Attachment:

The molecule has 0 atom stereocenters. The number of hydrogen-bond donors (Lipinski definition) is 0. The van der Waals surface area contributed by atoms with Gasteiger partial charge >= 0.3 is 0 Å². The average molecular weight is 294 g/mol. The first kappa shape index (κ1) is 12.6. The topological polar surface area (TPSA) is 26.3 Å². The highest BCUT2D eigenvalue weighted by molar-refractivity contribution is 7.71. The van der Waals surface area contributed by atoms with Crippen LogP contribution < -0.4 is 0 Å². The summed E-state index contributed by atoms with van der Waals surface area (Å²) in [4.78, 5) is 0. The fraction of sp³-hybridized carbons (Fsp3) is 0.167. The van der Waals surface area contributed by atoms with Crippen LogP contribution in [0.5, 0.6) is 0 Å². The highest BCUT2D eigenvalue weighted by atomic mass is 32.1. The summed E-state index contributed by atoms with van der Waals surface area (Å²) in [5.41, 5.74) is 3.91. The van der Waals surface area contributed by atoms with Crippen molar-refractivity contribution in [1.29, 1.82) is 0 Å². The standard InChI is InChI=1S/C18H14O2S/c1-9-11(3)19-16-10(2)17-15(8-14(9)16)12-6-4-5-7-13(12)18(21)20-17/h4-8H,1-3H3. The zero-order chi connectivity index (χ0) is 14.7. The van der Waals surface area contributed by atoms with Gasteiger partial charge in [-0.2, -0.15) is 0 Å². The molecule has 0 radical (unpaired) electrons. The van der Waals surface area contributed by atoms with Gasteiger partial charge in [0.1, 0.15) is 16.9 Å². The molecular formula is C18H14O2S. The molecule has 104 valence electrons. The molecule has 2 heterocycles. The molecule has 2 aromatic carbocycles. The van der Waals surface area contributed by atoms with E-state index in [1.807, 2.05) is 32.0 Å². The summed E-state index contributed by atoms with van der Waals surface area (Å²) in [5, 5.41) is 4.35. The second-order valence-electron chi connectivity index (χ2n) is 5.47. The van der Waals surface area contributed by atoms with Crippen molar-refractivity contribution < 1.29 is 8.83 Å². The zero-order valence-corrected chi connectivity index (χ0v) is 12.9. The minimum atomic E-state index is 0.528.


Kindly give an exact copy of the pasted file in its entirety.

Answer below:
The molecule has 0 atom stereocenters. The number of hydrogen-bond donors (Lipinski definition) is 0. The van der Waals surface area contributed by atoms with Gasteiger partial charge >= 0.3 is 0 Å². The average molecular weight is 294 g/mol. The first kappa shape index (κ1) is 12.6. The topological polar surface area (TPSA) is 26.3 Å². The highest BCUT2D eigenvalue weighted by molar-refractivity contribution is 7.71. The van der Waals surface area contributed by atoms with Crippen LogP contribution < -0.4 is 0 Å². The summed E-state index contributed by atoms with van der Waals surface area (Å²) in [4.78, 5) is 0. The fraction of sp³-hybridized carbons (Fsp3) is 0.167. The van der Waals surface area contributed by atoms with Crippen LogP contribution in [0.5, 0.6) is 0 Å². The highest BCUT2D eigenvalue weighted by atomic mass is 32.1. The summed E-state index contributed by atoms with van der Waals surface area (Å²) in [5.41, 5.74) is 3.91. The van der Waals surface area contributed by atoms with Crippen molar-refractivity contribution in [1.29, 1.82) is 0 Å². The standard InChI is InChI=1S/C18H14O2S/c1-9-11(3)19-16-10(2)17-15(8-14(9)16)12-6-4-5-7-13(12)18(21)20-17/h4-8H,1-3H3. The zero-order chi connectivity index (χ0) is 14.7. The van der Waals surface area contributed by atoms with Gasteiger partial charge in [-0.2, -0.15) is 0 Å². The molecule has 0 radical (unpaired) electrons. The van der Waals surface area contributed by atoms with Gasteiger partial charge in [0.1, 0.15) is 16.9 Å². The molecular formula is C18H14O2S. The molecule has 104 valence electrons. The molecule has 2 heterocycles. The molecule has 2 aromatic carbocycles. The van der Waals surface area contributed by atoms with E-state index in [1.807, 2.05) is 32.0 Å². The summed E-state index contributed by atoms with van der Waals surface area (Å²) in [5, 5.41) is 4.35. The second-order valence-electron chi connectivity index (χ2n) is 5.47. The van der Waals surface area contributed by atoms with Crippen molar-refractivity contribution < 1.29 is 8.83 Å². The zero-order valence-corrected chi connectivity index (χ0v) is 12.9. The minimum atomic E-state index is 0.528.